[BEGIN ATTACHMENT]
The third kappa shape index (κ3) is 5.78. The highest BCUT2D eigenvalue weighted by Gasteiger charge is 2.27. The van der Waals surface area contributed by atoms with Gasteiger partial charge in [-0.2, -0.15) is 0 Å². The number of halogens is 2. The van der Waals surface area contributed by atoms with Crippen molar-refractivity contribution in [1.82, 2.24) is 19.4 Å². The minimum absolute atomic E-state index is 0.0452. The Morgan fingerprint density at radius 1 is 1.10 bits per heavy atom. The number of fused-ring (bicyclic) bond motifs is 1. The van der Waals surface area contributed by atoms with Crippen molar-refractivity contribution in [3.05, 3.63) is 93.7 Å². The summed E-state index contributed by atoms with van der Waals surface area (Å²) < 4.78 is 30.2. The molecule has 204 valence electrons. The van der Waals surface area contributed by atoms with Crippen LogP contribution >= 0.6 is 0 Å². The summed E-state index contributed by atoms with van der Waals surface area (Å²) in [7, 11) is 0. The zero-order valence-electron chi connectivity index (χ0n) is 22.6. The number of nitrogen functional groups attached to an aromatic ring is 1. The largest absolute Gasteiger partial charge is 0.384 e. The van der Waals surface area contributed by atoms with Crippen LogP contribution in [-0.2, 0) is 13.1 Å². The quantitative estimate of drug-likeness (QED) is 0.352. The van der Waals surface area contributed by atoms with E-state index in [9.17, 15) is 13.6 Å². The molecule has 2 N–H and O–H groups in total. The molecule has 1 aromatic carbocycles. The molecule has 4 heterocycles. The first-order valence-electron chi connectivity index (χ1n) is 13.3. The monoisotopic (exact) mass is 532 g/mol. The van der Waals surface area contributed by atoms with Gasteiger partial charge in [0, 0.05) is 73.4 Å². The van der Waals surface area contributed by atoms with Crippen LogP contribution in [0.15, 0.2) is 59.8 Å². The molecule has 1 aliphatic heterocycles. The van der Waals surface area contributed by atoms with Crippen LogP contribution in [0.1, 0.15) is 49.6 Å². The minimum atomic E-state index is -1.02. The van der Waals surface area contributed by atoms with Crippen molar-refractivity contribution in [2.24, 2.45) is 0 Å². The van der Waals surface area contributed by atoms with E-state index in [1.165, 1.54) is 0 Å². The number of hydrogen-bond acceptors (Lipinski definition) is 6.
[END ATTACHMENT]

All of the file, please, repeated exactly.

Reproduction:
The third kappa shape index (κ3) is 5.78. The highest BCUT2D eigenvalue weighted by Gasteiger charge is 2.27. The van der Waals surface area contributed by atoms with Gasteiger partial charge in [-0.2, -0.15) is 0 Å². The number of halogens is 2. The van der Waals surface area contributed by atoms with Crippen molar-refractivity contribution in [1.82, 2.24) is 19.4 Å². The minimum absolute atomic E-state index is 0.0452. The Morgan fingerprint density at radius 1 is 1.10 bits per heavy atom. The number of fused-ring (bicyclic) bond motifs is 1. The van der Waals surface area contributed by atoms with Crippen molar-refractivity contribution in [3.05, 3.63) is 93.7 Å². The summed E-state index contributed by atoms with van der Waals surface area (Å²) < 4.78 is 30.2. The molecule has 204 valence electrons. The van der Waals surface area contributed by atoms with Crippen LogP contribution >= 0.6 is 0 Å². The summed E-state index contributed by atoms with van der Waals surface area (Å²) in [7, 11) is 0. The zero-order valence-electron chi connectivity index (χ0n) is 22.6. The number of nitrogen functional groups attached to an aromatic ring is 1. The largest absolute Gasteiger partial charge is 0.384 e. The van der Waals surface area contributed by atoms with Crippen LogP contribution in [-0.2, 0) is 13.1 Å². The quantitative estimate of drug-likeness (QED) is 0.352. The van der Waals surface area contributed by atoms with E-state index in [9.17, 15) is 13.6 Å². The molecule has 2 N–H and O–H groups in total. The molecule has 1 aromatic carbocycles. The molecule has 4 heterocycles. The first-order valence-electron chi connectivity index (χ1n) is 13.3. The monoisotopic (exact) mass is 532 g/mol. The van der Waals surface area contributed by atoms with Gasteiger partial charge in [0, 0.05) is 73.4 Å². The van der Waals surface area contributed by atoms with Crippen LogP contribution in [0.15, 0.2) is 59.8 Å². The molecule has 1 aliphatic heterocycles. The van der Waals surface area contributed by atoms with Crippen LogP contribution in [0.1, 0.15) is 49.6 Å². The minimum atomic E-state index is -1.02. The van der Waals surface area contributed by atoms with Crippen molar-refractivity contribution in [2.24, 2.45) is 0 Å². The van der Waals surface area contributed by atoms with E-state index in [1.165, 1.54) is 0 Å². The number of hydrogen-bond acceptors (Lipinski definition) is 6.